Research Interests

Our lab is interested in the interplay between nutritional status, immune defense and the neuroendocrine system. Single element deficiencies in zinc or multi-component deficiencies in protein-calories cause a rapid decline in antibody and cell mediated responses. We have shown that such deficiencies activate the neuroendocrine stress axis causing chronic production of glucocorticoids which rapidly reduce lymphopoiesis by accelerating apoptosis among pre T and pre B cells. The resulting decline in the numbers of peripheral lymphocytes impairs host defense. These changes impact malnourished children as well as those with chronic diseases where suboptimal nutriture compromises immune defense. We recently discovered a compensatory mechanism whereby the elevated glucocorticoids promote myelopoiesis. Thus, the phagocytic cells that are the first line of defense remain plentiful with retention of key functions thereby providing interim protection. Currently we are examining the dysregulation of the immune system created by obesity using the morbidly obese undergoing gastric bypass surgery and the overfed mouse as models for study. Our goal is to better understand the neuroendocrine-metabolic changes in obesity that lead to higher rates of infection, increased pneumonia, and poor wound healing.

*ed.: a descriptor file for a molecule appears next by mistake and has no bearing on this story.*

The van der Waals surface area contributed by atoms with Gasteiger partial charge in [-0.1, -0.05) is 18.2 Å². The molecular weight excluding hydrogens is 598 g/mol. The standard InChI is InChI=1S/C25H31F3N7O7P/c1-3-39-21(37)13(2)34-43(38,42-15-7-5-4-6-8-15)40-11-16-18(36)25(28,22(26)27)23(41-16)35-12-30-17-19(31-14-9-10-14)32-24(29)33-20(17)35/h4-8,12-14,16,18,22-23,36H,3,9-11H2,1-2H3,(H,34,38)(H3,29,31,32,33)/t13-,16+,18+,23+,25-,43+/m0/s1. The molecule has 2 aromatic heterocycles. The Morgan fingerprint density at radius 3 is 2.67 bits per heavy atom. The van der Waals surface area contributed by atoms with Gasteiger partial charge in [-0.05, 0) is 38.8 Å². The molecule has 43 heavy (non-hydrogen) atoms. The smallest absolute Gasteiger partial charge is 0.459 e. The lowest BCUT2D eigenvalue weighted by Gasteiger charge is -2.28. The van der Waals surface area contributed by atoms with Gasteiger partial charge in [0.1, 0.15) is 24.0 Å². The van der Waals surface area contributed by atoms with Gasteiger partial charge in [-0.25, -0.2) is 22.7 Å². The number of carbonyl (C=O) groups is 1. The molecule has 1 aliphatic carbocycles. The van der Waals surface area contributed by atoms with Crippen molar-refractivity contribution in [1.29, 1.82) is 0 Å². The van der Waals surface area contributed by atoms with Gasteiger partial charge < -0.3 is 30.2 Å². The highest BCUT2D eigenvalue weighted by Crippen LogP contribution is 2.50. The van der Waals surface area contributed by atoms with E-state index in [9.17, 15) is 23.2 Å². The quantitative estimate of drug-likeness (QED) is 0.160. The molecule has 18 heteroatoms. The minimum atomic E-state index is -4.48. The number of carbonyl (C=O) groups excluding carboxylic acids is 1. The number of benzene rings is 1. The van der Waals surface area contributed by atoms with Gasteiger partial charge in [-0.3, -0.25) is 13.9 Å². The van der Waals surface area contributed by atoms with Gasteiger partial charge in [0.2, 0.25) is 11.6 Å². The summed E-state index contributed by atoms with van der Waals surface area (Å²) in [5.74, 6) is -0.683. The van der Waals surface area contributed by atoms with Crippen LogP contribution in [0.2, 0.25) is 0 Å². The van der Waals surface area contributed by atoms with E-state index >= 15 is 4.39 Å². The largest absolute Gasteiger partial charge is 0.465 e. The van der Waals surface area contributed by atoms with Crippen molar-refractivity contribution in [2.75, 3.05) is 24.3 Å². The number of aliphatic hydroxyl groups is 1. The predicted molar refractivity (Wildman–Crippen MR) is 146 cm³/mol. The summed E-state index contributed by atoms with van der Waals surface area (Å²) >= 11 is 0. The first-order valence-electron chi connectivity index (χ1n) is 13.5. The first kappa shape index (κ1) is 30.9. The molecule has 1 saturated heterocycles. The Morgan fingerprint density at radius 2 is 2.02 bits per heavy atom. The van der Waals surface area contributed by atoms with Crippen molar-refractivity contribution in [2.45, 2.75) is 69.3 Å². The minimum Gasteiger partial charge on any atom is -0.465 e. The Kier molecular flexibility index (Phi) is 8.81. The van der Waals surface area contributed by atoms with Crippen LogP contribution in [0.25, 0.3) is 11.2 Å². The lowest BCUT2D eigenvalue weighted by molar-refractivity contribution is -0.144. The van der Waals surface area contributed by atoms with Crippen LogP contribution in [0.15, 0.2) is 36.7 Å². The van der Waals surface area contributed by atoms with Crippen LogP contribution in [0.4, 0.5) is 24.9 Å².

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Section 61: Animal, Nutritional, and Applied Microbial Sciences